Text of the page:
"Textually, ORS 656.005(7)(b)(B) raises three questions.  The first is whether the worker was engaged in or performing a 'recreational or social activit[y].'  The second is whether the worker incurred the injury 'while engaging in or performing, or as the result of engaging in or performing,' that activity.  The final question is whether the worker engaged in or performed the activity 'primarily for the worker's personal pleasure.'  If the answer to all those questions is 'yes,' then the worker cannot recover." 

The phrase "recreational or social activities" is not defined by statute or rule.  Employer concedes that claimant was not engaged in a "social" activity, and we agree; she was walking alone, from a workstation, to her credit union.  For purposes of ORS 656.005(7)(b)(B), we previously adopted the dictionary definition of "recreation":  "'the act of recreating or state of being recreated : refreshment of the strength and spirits after toil : DIVERSION, PLAY * * * a means of getting diversion or entertainment * * *[.]'"  Roberts, 196 Or App at 418 (quoting Webster's Third New Int'l Dictionary 1899 (unabridged ed 1993)).  Here, as noted, the board confirmed the ALJ's conclusion that walking to a credit union to deposit a check is not the type of activity contemplated by ORS 656.005(7)(b)(B).  We agree.  As the Supreme Court has explained, the exclusion for "recreational or social activities" was a legislative reaction to Beneficiaries of McBroom v. Chamber of Commerce, 77 Or App 700, 713 P2d 1095, rev den, 301 Or 240 (1986), a case in which this court found compensable the death of a travelling salesman who, on a business trip to Los Angeles, became extremely inebriated and drowned in his hotel's hot tub.  Roberts, 341 Or at 53.  Further, we have noted that the typical "recreational activity" case involves "off-the-job group recreational or social activities such as picnics, office parties, or organized or spontaneous sports or games."  Roberts, 196 Or App at 416 (citing cases).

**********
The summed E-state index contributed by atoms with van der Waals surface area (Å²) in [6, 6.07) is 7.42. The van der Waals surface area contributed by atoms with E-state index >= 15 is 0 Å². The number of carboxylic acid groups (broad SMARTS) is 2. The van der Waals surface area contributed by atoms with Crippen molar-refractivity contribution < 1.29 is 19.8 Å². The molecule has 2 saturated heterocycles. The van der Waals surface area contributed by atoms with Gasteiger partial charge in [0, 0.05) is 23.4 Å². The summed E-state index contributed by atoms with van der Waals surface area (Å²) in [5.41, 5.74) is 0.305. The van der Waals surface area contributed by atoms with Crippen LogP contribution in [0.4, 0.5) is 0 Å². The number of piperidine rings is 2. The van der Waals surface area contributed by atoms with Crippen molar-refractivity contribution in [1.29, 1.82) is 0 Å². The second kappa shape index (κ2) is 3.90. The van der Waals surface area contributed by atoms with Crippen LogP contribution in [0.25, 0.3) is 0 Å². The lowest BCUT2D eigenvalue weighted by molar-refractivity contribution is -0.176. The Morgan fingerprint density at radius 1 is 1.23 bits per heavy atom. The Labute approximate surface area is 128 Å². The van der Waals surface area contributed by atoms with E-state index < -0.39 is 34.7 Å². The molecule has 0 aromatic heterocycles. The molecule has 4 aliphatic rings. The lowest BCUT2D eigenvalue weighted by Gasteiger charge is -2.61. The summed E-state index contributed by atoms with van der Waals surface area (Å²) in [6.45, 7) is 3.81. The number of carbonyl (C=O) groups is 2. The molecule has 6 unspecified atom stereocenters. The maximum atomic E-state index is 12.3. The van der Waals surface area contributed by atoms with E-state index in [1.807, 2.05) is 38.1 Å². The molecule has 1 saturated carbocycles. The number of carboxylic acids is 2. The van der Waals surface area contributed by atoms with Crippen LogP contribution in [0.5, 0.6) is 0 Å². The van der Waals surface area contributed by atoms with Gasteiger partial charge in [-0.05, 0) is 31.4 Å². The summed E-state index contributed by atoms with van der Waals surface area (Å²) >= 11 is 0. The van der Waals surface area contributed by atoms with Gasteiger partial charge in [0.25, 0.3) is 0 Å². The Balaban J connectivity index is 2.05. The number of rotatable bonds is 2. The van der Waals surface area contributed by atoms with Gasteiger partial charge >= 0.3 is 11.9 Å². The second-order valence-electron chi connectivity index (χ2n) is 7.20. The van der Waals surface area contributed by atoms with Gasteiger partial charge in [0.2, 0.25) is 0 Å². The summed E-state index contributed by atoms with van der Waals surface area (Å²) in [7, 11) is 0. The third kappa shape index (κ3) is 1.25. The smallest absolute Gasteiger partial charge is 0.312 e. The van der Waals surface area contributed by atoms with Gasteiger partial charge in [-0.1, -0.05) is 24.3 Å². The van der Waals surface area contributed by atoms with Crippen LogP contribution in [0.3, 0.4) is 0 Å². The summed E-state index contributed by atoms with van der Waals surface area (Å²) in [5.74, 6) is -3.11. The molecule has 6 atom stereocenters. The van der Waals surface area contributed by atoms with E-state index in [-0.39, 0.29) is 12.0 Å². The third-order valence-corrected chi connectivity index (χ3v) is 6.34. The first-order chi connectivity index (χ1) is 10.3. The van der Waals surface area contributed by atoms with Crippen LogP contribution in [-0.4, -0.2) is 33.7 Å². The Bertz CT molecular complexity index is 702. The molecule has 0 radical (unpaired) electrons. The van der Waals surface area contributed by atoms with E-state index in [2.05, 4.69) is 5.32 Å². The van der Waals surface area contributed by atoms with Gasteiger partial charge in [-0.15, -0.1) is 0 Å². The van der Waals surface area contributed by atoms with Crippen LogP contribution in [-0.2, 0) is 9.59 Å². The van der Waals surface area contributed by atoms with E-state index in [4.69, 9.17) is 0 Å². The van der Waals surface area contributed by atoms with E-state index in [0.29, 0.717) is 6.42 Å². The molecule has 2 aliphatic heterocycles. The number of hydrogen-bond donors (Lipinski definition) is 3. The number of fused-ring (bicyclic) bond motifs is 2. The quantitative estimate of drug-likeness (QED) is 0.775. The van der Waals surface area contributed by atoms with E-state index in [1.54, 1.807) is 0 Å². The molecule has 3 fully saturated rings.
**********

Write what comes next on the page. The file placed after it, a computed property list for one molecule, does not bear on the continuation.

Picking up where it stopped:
Claimant's activity in the present case does not fit the established definition, nor is it the kind of activity that we have previously recognized as "recreational."  Claimant was walking to the bank, while on the clock; by no stretch of the imagination can we conclude that she was refreshing her strength and spirits after toil or engaged in play, diversion, or entertainment.  Id. at 418.  Nor does walking to the bank to deposit a check bear any kind of relationship to soaking in a hot tub, picnicking, or engaging in a game or sport.  It is true that walking can, in some circumstances, be social (a group hike), refreshing to the spirit after toil (a stroll along the river after work on a warm spring day), or a sport (a 10-kilometer walk race).  The ALJ, however, found that, when claimant walked toward the credit union in this case, she was not engaged in refreshment of strength and spirit after toil, or in diversion or play.  The board agreed.  Substantial evidence supports that finding.(1)  In response to questions regarding the purpose of her errand, claimant testified only that she wanted to perform personal banking business.